Shares of stock represent equity or ownership in a corporation which carry with them certain guarantees such as dividends, voting, liquidation, and preemptive rights. Common stock is considered residual interest in a firm which means stock value is based on the value of a corporation that is left over after superior obligations are met. Senior obligations can include debt repayments, taxes due, etc.. Common stock is the most prevalent security traded in Capital Markets.
Preferred stock is also represents ownership in a corporation with some important differences from common stock. Preferred stockholders are guaranteed dividend payments whereas common stockholders are paid dividends based on quarterly decisions of the board of directors. Although some boards of directors pay regular quarterly dividends, they is no guarantee that they will continue in the future; there is no obligation to pay dividends to common stockholders.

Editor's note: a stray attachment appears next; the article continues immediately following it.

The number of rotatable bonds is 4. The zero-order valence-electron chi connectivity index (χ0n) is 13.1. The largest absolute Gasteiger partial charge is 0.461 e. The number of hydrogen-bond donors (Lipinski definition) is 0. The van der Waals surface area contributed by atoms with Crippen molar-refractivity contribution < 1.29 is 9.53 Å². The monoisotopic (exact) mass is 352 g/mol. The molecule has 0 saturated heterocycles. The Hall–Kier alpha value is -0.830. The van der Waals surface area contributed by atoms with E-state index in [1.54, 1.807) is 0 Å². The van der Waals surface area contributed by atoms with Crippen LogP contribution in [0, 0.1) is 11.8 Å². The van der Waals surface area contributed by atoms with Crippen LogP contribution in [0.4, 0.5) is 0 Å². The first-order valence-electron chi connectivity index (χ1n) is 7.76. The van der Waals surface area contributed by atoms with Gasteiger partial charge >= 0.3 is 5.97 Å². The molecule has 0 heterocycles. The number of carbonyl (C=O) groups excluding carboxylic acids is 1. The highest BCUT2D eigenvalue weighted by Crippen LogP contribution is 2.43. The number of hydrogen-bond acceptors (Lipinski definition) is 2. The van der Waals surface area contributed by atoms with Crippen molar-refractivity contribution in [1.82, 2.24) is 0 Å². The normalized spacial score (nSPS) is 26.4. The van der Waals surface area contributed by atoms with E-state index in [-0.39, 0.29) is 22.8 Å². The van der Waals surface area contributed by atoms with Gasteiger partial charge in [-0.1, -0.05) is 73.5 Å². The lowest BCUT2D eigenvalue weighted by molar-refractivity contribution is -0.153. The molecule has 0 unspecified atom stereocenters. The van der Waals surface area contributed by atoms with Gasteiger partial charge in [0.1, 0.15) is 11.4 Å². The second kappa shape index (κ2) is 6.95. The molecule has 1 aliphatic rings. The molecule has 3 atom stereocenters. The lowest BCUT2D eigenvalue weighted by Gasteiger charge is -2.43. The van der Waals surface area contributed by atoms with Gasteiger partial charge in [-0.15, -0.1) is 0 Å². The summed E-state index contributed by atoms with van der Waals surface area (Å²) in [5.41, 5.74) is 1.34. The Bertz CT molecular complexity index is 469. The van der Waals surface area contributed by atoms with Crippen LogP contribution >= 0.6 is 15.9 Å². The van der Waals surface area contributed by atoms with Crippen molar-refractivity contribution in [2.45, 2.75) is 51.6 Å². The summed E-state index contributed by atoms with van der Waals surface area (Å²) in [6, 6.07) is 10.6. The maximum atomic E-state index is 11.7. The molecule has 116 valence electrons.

Preferred stockholders are given higher priority to dividend payments and proceeds acquired through liquidation. Essentially, preferred stockholders must be paid dividends before common stockholders are paid any dividends. However, if a corporation can not pay dividends to preferred stockholders, the firm is not forced into bankruptcy. In addition, preferred stockholders usually have neither a residual claim on assets nor voting rights.
As an ongoing representation of ownership in a corporation, stocks do not mature but continue to hold value as long as the firm still exists. Prices fluctuate in the market based on the company’s current profitability and expected future cash flows.